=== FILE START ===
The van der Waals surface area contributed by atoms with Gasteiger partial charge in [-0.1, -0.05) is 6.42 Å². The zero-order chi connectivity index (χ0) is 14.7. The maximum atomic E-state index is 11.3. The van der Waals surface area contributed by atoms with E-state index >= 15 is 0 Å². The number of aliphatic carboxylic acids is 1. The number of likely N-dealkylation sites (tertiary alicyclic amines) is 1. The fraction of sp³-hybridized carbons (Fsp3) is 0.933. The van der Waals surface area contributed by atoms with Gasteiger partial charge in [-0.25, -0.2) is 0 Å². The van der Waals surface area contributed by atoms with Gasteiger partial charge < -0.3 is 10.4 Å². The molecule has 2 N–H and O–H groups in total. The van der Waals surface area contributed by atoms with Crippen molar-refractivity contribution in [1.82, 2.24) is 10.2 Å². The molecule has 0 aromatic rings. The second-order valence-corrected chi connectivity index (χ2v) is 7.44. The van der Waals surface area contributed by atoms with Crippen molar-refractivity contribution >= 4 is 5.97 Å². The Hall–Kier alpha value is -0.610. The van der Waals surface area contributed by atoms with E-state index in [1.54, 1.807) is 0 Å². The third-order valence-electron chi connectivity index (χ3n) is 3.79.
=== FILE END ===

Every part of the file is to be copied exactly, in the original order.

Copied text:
The van der Waals surface area contributed by atoms with Gasteiger partial charge in [-0.1, -0.05) is 6.42 Å². The zero-order chi connectivity index (χ0) is 14.7. The maximum atomic E-state index is 11.3. The van der Waals surface area contributed by atoms with E-state index >= 15 is 0 Å². The number of aliphatic carboxylic acids is 1. The number of likely N-dealkylation sites (tertiary alicyclic amines) is 1. The fraction of sp³-hybridized carbons (Fsp3) is 0.933. The van der Waals surface area contributed by atoms with Gasteiger partial charge in [-0.25, -0.2) is 0 Å². The van der Waals surface area contributed by atoms with Gasteiger partial charge < -0.3 is 10.4 Å². The molecule has 2 N–H and O–H groups in total. The van der Waals surface area contributed by atoms with Crippen molar-refractivity contribution in [1.82, 2.24) is 10.2 Å². The molecule has 0 aromatic rings. The second-order valence-corrected chi connectivity index (χ2v) is 7.44. The van der Waals surface area contributed by atoms with Crippen molar-refractivity contribution >= 4 is 5.97 Å². The Hall–Kier alpha value is -0.610. The van der Waals surface area contributed by atoms with E-state index in [1.54, 1.807) is 0 Å². The third-order valence-electron chi connectivity index (χ3n) is 3.79.